By EWN • 03 May 2022 • 18:00
Coming out continues to remain a problem worldwide. According to this recent survey conducted by the Center for American Progress, one in three members of the American LGBTQ community faced discrimination at many levels during 2020. The negative impact of discrimination includes economic and psychological, forcing more than half of those surveyed to hide a personal relationship.
The author and sought-after public speaker Dennis Schleicher understands how adversity can affect someone better than most. He faced it at home from his parents and was a victim of a cruel hate crime in high school because some students suspected he was gay.
What angered him most was that he found no support, not from his parents or school – instead of the five students who attacked him getting suspended, they suspended him. So he decided that he needed to start standing up for himself and others by becoming their voice.
Since then, Dennis Schleicher’s life has changed tremendously. Yet, he remains that same person who always speaks up for what is right, never considering the personal cost, regardless of the discrimination faced, be it gender, race, sexual orientation, immigrants, etc.
Today, Schleicher is a member of The Church of Jesus Christ of Latter-day Saints, writes books, and travels to faith-based communities where he mentors LGBTQ youth. Besides his public speaking and books, he focuses on making people feel comfortable with who they are and concentrates on bringing people together. Instagram and YouTube act as the primary tools for his efforts.
Despite being dyslexic, Dennis Schleicher joined Connecticut Authors and Publishers Association in 2006 and became its Christian literary agent and later president between 2019 to 2021. His work there caught the attention of Talcott Notch Literary, where he is a literary agent. He has authored two best-selling books, Is He Nuts?: Why a Gay Man Would Become a Member of the Church of Jesus Christ and Scripture Up!
As a child, I appeared in several commercials, including McDonald’s and Dupont carpets. I was also a member of the cast of a popular soap opera. When I complained about the attack on me, the solution they offered to the problem was for me to stop appearing on television and also to kiss girls in the school corridors. Meanwhile, I knew that my parents were having trouble accepting who I was after an argument when I yelled out to my mother I was gay. From that moment on, I had reached my turning point. I wanted to share my experiences and help create a world with more diversity and inclusion.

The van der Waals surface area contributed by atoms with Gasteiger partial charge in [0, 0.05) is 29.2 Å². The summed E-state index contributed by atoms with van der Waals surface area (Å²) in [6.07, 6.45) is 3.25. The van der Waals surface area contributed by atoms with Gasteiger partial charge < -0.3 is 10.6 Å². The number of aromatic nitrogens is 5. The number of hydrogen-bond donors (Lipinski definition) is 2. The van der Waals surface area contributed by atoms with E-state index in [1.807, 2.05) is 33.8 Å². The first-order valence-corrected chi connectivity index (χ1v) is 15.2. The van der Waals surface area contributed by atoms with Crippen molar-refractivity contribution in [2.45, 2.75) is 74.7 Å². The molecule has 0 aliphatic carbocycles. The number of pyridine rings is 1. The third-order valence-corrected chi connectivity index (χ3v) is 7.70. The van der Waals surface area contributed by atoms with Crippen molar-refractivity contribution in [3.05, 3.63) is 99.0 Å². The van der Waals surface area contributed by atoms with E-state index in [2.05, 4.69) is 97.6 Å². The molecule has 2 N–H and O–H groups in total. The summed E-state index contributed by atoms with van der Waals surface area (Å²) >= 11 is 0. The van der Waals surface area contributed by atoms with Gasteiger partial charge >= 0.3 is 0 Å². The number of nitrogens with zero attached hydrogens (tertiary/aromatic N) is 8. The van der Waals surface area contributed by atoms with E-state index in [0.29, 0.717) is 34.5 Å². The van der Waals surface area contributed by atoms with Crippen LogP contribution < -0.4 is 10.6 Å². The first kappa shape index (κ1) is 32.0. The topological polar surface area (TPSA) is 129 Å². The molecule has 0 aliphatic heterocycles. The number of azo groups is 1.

These experiences have shaped Dennis Schleicher into someone who speaks out about all hate crimes. He embraced “being different” and has been helping others since then. He initially appeared on seven national and international talk shows in the early 90s, including Larry King Live on CNN and Sally Jesse Raphael. Dennis shares his experiences by joining radio shows, including Rick Dayton’s show on KDKA and WCCO (AM) News Talk Radio with Cory Hepola and the Catholic Church’s views on homosexuality, particularly how to reconcile one’s sexuality with religion.
Yes, I do. It is a blow to not find acceptance, particularly from one’s parents. I don’t want others to feel the abandonment I felt then. I strive to be a better person, showing kindness and compassion to everyone that reaches out. I know how significant it is to reconcile “being different” as a religious person.
First, on May 21, I appear at the Huntington Beach Single Adult Conference, and on June 25, I’ll be backstage with Marie Osmond in Boston, Massachusetts. Then, hopefully, I’ll go on Instagram live with her. Then, looking further into the year, I will appear at the Rocky Mountain Fiction Writers Conference from September 9 to 11.
Well, that is an interesting question. Marie Osmond is a personal friend that follows me on Instagram religiously. Growing up, I admired Madonna’s musical style. However, since then, my musical taste has changed, and I admire the spiritual tone of Marie Osmond’s Music with its spiritual undertone, and she is a genuine person.
Several. Oprah Winfrey for her strength and lessons on never giving up. Ellen DeGeneres for ignoring the controversy of coming out as a celebrity during the difficult times of the late 1990s and early 2000s. Another person I admire is Barbara Bush. She has a distinct class and infinite sophistication.
The impact of bullying on others drives me. The thought that I nearly lost my life at 17 makes me want to help others and become an advocate for the victimized, including the LGBTQ community. I also enjoy traveling and love southern California and Bora-Bora, the remote island in the Southern Pacific.
Share this story
Subscribe to our Euro Weekly News alerts to get the latest stories into your inbox!
By signing up, you will create a Euro Weekly News account if you don’t already have one. Review our
Your email address will not be published. Required fields are marked *
Downlaod our media pack in either English or Spanish.